The Chadian dilemma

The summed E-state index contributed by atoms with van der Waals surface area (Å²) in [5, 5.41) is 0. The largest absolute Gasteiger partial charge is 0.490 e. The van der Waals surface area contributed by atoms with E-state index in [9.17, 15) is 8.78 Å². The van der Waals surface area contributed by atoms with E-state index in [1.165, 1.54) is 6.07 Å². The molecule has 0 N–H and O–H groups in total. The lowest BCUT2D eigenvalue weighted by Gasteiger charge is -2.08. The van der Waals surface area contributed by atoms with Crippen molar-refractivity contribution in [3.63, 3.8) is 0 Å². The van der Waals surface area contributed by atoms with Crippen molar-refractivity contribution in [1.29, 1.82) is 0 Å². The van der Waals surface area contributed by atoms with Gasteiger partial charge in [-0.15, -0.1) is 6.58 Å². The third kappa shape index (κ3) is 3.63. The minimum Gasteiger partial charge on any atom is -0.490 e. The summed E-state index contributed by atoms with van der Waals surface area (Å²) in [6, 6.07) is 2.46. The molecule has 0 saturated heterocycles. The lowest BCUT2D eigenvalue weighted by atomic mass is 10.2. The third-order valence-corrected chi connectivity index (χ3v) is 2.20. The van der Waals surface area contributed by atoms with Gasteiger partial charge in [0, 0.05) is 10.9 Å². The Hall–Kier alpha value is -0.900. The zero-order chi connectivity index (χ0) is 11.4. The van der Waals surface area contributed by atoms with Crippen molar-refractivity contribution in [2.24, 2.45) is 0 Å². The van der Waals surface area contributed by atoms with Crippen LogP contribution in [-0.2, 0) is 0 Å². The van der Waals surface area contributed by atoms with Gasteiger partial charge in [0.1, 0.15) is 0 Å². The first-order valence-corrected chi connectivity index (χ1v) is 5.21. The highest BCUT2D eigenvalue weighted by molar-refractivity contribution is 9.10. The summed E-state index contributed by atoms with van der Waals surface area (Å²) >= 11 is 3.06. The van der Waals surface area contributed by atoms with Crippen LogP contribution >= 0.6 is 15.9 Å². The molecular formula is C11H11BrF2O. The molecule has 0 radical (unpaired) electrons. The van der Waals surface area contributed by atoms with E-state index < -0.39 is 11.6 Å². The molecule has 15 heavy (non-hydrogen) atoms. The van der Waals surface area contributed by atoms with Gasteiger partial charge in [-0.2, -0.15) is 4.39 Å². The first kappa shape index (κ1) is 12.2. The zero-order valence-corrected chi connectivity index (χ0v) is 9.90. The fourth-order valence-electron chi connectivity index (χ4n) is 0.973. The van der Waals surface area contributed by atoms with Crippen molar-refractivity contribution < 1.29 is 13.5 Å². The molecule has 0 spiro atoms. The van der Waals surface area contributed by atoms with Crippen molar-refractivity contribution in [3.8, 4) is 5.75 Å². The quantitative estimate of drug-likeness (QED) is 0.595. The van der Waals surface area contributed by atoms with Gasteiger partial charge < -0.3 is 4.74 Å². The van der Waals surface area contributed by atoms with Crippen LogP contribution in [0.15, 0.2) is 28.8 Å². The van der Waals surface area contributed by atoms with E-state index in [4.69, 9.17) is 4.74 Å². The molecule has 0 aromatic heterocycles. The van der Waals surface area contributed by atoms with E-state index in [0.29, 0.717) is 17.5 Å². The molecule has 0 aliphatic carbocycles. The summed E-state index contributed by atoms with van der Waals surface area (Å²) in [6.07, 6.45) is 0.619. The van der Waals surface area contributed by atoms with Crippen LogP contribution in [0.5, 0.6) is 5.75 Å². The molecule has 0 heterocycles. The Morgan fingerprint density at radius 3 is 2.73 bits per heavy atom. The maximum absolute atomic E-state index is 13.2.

This Brief Report deals with the civil war in Chad and growing outside intervention in the conflict. If annexed by Libya, it could become part of the Soviet sphere of influence, and France’s military involvement has led to fears of heightened French interest in the region. Since becoming independent, Chad has been clogged by civil war. Since 1960, due to numerous factions, no government has been universally recognised as legitimate, and instability has become inherent. This has led to intervention by Libya and France. Libya wants to annex the Aozou Strip, while France seeks to protect Chad’s territorial integrity. The conflict eventually involved the United States, which had little interest in Chad before the situation deteriorated in Libya’s favour. The US channelled finance and arms to Chad in 1981. The Soviet Union has limited involvement in the region. They endorse Libya’s claim to the Aozou Strip, but have mostly left strategic planning to its African allies. A major battle for the territory seems probable in the near future. French policy in Chad has aimed for eventual withdrawal, but has shifted to support a military solution under the Chirac government, and France will remain enmeshed in the conflict, despite the economic burden of maintaining Chad. On a wider scale, France could look increasingly to the US for aid, provided that US do not change its foreign policy.